Our View: Teaching teachers about the courts helps us all
Two years ago, when the Building Industry Association of Washington mounted an expensive political campaign against two state Supreme Court justices, it left a bad taste in the mouths of many who prize judicial independence.
It also failed.
Apparently, voters didn’t want to auction off two seats on the Supreme Court. Actually, they probably wouldn’t have detected the builder-friendly candidates’ underlying attitudes if it weren’t for the unusually high-visibility campaign.
The fact is, judicial candidates are notoriously reluctant to talk about their personal philosophies, and voters are customarily at a disadvantage trying to track down helpful information when trying to decide whom they should support. For that matter, the public tends not to be well versed in how courts function, what judges do and why. That’s unfortunate, because the court system ultimately has the final say on many of society’s most contentious disputes and difficult policy decisions. Citizens’ understanding of the courts should go deeper than what can be gleaned from political overreach by a special interest group.
That’s one reason to be encouraged by an innovation that was on display last week in Spokane, where 25 high school teachers received a rare introduction to some of the judicial system’s intricacies.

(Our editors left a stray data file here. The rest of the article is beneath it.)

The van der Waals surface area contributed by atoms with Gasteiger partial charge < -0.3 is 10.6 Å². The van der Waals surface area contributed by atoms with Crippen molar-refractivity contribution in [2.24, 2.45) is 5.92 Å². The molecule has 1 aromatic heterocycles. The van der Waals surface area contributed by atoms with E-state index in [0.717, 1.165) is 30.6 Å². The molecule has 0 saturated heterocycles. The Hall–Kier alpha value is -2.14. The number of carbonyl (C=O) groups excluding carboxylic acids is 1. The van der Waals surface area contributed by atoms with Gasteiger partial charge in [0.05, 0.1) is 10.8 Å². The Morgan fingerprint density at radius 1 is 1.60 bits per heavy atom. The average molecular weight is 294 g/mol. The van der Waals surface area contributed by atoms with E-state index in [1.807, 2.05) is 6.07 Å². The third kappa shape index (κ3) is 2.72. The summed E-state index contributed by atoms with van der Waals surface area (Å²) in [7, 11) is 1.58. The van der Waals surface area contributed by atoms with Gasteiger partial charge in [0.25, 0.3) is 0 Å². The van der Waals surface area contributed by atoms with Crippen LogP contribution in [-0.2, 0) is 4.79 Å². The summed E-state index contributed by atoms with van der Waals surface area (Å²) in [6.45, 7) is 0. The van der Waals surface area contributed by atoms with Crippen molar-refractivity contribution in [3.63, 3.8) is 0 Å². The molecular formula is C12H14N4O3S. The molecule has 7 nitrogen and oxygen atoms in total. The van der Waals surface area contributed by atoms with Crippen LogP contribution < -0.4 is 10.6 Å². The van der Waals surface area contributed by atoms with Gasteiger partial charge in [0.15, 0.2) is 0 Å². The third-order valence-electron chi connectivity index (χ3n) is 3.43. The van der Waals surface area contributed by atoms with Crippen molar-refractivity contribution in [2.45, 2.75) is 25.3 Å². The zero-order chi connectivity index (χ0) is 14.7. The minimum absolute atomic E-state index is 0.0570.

The first – but hopefully not the last – Judicial Institute for High School Teachers was underwritten with fees paid by lawyers who practice in Eastern Washington’s federal courts. The participants spent two days learning and role-playing under the guidance of Chief U.S. District Judge Robert Whaley and 9th Circuit Court Judge Richard Tallman.
What they learn will translate into a more valuable educational experience for their students. And what their students learn will translate into a more informed citizenry, and electorate, in the years ahead.
Federal judges are not elected, although state and local judges are. But even federal judges are chosen and approved by elected officials, so their qualifications become political issues, and at least indirectly, understanding what they do becomes part of a citizen’s duty.
But, as Whaley observed, schools don’t teach as much as they used to about government in general and the courts in particular. A leading reason for that is that school reform movements and a global economy have resulted in a curriculum that’s skewed heavily toward math and science.
Whatever the cause, Whaley’s institute is a positive step toward addressing an increasingly overlooked area. Frankly, we think teachers and their students aren’t the only people who would benefit from a deeper, clearer understanding of judicial process and theory.
For now, Whaley is hoping last week’s institute can be repeated every two or three years. That’s a modest but realistic goal. If it can be reached in the short term, an expansion would be merited down the road.